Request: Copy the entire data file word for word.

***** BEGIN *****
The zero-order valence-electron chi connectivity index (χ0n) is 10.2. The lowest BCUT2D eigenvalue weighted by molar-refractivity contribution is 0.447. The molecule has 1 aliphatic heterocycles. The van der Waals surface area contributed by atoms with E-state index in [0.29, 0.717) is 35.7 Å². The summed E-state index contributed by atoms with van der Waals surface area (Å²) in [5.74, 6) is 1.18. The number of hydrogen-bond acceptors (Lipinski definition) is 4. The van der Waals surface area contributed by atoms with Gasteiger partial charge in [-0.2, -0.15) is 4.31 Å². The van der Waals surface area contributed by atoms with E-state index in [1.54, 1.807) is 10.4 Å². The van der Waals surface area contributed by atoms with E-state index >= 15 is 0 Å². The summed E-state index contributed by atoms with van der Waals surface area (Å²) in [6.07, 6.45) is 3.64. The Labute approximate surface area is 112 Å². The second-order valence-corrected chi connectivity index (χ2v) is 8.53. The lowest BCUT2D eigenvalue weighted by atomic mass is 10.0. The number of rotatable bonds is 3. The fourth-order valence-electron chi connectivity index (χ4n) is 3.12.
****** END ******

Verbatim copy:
The zero-order valence-electron chi connectivity index (χ0n) is 10.2. The lowest BCUT2D eigenvalue weighted by molar-refractivity contribution is 0.447. The molecule has 1 aliphatic heterocycles. The van der Waals surface area contributed by atoms with E-state index in [0.29, 0.717) is 35.7 Å². The summed E-state index contributed by atoms with van der Waals surface area (Å²) in [5.74, 6) is 1.18. The number of hydrogen-bond acceptors (Lipinski definition) is 4. The van der Waals surface area contributed by atoms with Gasteiger partial charge in [-0.2, -0.15) is 4.31 Å². The van der Waals surface area contributed by atoms with E-state index in [1.54, 1.807) is 10.4 Å². The van der Waals surface area contributed by atoms with E-state index >= 15 is 0 Å². The summed E-state index contributed by atoms with van der Waals surface area (Å²) in [6.07, 6.45) is 3.64. The Labute approximate surface area is 112 Å². The second-order valence-corrected chi connectivity index (χ2v) is 8.53. The lowest BCUT2D eigenvalue weighted by atomic mass is 10.0. The number of rotatable bonds is 3. The fourth-order valence-electron chi connectivity index (χ4n) is 3.12.